How To Freeze Any Potato Salad, Store-Bought Or Homemade

Creamy potato salad is great for feeding a crowd, whether at a potluck or a picnic. But no matter how delicious the homemade recipe is — or how good the store-bought version tastes — you're likely to end up with leftovers.

When it comes to storing mayonnaise-based potato salad in the fridge, it can last up to three or four days, provided it has been cooled to 70 degrees Fahrenheit within two hours and to 41 degrees Fahrenheit within four hours of preparation. But can you freeze potato salad to extend its lifespan? The short answer is yes, but the longer answer is that it's a bit more complicated.

If you plan to freeze potato salad, it's best to do so as soon as possible after making or buying it. You should also freeze it in a flat, single layer to maintain as much of its textural integrity as possible when it thaws. Sturdier potato varieties like red-skinned or Yukon Gold are likely to fare better during the freezing process. It's also important to consider the ingredients in the dish. Freezing a potato salad made with mayonnaise will alter the texture, look, and taste, making it less appetizing once thawed. However, it's still possible to freeze it with some tips and tricks — just make sure to store it in a freezer-safe bag, and serve it warm when it's time to eat.

Freeze potato salad in a single layer for better texture

Freezing potato salad is not ideal, particularly when it's made with mayonnaise. Mayonnaise consists of an emulsion of oil, egg yolks, and vinegar (or lemon juice). When thawed, this emulsion tends to separate, resulting in a curdled texture. Other dairy ingredients, such as sour cream, can pose similar challenges. Although oil-based dressings may freeze more successfully, the dish could still experience a decline in taste and texture and might even take on a gray hue, which is hardly appealing. However, that doesn't mean freezing potato salad is impossible.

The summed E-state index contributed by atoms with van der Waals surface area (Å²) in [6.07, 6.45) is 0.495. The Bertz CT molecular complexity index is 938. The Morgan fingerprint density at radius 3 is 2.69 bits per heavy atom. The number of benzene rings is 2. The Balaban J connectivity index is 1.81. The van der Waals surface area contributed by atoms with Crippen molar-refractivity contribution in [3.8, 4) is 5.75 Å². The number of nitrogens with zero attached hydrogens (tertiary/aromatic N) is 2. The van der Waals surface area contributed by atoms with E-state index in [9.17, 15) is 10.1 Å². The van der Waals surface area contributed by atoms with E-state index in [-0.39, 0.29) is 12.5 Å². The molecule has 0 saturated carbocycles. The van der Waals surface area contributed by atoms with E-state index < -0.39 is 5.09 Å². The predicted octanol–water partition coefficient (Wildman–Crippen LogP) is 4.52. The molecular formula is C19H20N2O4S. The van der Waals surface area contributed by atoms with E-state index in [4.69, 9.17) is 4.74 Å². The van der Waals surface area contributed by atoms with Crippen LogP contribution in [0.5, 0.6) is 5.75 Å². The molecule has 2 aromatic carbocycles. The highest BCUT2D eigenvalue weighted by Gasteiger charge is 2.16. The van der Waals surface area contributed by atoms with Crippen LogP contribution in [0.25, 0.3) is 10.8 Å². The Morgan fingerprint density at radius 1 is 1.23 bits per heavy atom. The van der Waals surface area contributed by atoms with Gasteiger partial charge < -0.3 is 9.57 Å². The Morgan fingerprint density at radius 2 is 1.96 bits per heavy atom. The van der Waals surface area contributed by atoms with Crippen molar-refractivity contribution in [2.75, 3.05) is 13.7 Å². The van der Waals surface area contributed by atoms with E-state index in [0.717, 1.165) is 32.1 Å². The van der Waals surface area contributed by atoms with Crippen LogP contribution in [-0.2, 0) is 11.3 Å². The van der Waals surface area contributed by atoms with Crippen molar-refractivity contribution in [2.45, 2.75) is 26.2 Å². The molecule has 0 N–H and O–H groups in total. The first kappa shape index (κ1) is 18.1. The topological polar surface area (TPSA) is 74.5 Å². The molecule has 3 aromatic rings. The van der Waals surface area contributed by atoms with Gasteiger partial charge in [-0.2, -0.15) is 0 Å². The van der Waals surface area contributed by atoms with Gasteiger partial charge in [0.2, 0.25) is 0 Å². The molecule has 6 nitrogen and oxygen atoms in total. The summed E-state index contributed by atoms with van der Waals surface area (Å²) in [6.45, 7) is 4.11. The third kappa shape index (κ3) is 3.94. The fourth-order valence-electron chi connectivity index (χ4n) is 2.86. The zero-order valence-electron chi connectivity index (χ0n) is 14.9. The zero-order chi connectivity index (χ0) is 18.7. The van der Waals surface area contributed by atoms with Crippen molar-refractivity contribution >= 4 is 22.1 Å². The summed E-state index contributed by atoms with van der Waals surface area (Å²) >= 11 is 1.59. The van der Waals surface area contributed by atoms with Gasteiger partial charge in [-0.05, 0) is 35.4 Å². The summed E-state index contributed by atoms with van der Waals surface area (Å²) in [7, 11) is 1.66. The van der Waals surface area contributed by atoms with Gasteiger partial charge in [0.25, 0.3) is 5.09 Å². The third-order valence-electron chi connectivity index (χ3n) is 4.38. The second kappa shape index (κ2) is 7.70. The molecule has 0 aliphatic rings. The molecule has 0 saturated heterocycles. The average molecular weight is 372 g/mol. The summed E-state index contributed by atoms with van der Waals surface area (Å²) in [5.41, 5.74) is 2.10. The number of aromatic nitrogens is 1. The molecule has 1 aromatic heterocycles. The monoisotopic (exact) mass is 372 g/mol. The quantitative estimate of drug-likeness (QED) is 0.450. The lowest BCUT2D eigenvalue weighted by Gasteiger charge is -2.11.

Whether your potato salad is homemade or store-bought, the key to freezing it successfully is to store it in a single layer. This approach helps it thaw more quickly and minimizes the risk of textural spoilage, which can occur when the salad is stored as a block and the middle stays frozen for a longer period. For homemade potato salad, place it in a freezer-safe bag in a single layer, squeeze out as much air as possible, mark the bag with the date, and lay it flat in the freezer. For store-bought potato salad, transfer it to a freezer-safe bag and follow the same method. Stored this way, potato salads can last around three months in the freezer, though the less time they spend there, the better.

How to prepare potato salad that's been frozen

When it's time to serve the frozen potato salad, it will first need to be thawed. The best method is to thaw it overnight in the refrigerator. If you're short on time, you can also defrost the fully sealed bag in cold water.

While the thawed potato salad may not look as appealing, especially if the texture has split, the mayonnaise in the dish is still safe to eat. A careful stir can help redistribute the dressing, and adding a little more mayonnaise, mustard, or vinegar can help restore some of the original flavor. You can also warm up a mayo-based frozen potato salad.

Vinegar-based dressings, like those in German or French styles — such as Ina Garten's French potato salad — tend to fare better during the freezing and thawing processes. Stirring the dish can help recover some texture if it has separated. Though the potatoes may turn gray —  and though the oil may look cloudy — vinegar-based salads should not lose much of their flavor. Ultimately, however, the best way to enjoy potato salad is fresh. So, having a second helping might be a better option than freezing it. And that's a pretty good excuse, at least.